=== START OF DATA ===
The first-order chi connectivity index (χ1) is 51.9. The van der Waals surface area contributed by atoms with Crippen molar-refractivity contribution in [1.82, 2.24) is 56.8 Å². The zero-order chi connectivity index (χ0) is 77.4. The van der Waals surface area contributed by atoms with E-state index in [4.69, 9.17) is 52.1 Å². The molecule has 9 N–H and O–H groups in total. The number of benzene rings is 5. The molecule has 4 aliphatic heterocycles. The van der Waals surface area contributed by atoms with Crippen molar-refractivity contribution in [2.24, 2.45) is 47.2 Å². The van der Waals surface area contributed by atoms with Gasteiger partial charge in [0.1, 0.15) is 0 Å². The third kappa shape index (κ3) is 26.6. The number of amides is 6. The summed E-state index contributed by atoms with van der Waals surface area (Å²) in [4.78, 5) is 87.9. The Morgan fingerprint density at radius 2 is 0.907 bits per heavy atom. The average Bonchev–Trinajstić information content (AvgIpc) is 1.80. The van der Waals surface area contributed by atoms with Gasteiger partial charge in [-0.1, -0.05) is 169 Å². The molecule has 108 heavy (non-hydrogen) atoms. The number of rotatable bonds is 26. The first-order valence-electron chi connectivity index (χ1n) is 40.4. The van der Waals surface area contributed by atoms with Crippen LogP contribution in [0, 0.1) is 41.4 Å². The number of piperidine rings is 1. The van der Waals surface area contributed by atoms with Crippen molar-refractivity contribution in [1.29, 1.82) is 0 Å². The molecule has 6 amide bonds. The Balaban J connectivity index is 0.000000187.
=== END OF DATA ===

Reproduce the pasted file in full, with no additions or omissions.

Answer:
The first-order chi connectivity index (χ1) is 51.9. The van der Waals surface area contributed by atoms with Crippen molar-refractivity contribution in [1.82, 2.24) is 56.8 Å². The zero-order chi connectivity index (χ0) is 77.4. The van der Waals surface area contributed by atoms with E-state index in [4.69, 9.17) is 52.1 Å². The molecule has 9 N–H and O–H groups in total. The number of benzene rings is 5. The molecule has 4 aliphatic heterocycles. The van der Waals surface area contributed by atoms with Crippen molar-refractivity contribution in [2.24, 2.45) is 47.2 Å². The van der Waals surface area contributed by atoms with Gasteiger partial charge in [0.1, 0.15) is 0 Å². The third kappa shape index (κ3) is 26.6. The number of amides is 6. The summed E-state index contributed by atoms with van der Waals surface area (Å²) in [4.78, 5) is 87.9. The Morgan fingerprint density at radius 2 is 0.907 bits per heavy atom. The average Bonchev–Trinajstić information content (AvgIpc) is 1.80. The van der Waals surface area contributed by atoms with Gasteiger partial charge in [-0.1, -0.05) is 169 Å². The molecule has 108 heavy (non-hydrogen) atoms. The number of rotatable bonds is 26. The first-order valence-electron chi connectivity index (χ1n) is 40.4. The van der Waals surface area contributed by atoms with Crippen LogP contribution in [0, 0.1) is 41.4 Å². The number of piperidine rings is 1. The van der Waals surface area contributed by atoms with Crippen molar-refractivity contribution in [1.29, 1.82) is 0 Å². The molecule has 6 amide bonds. The Balaban J connectivity index is 0.000000187.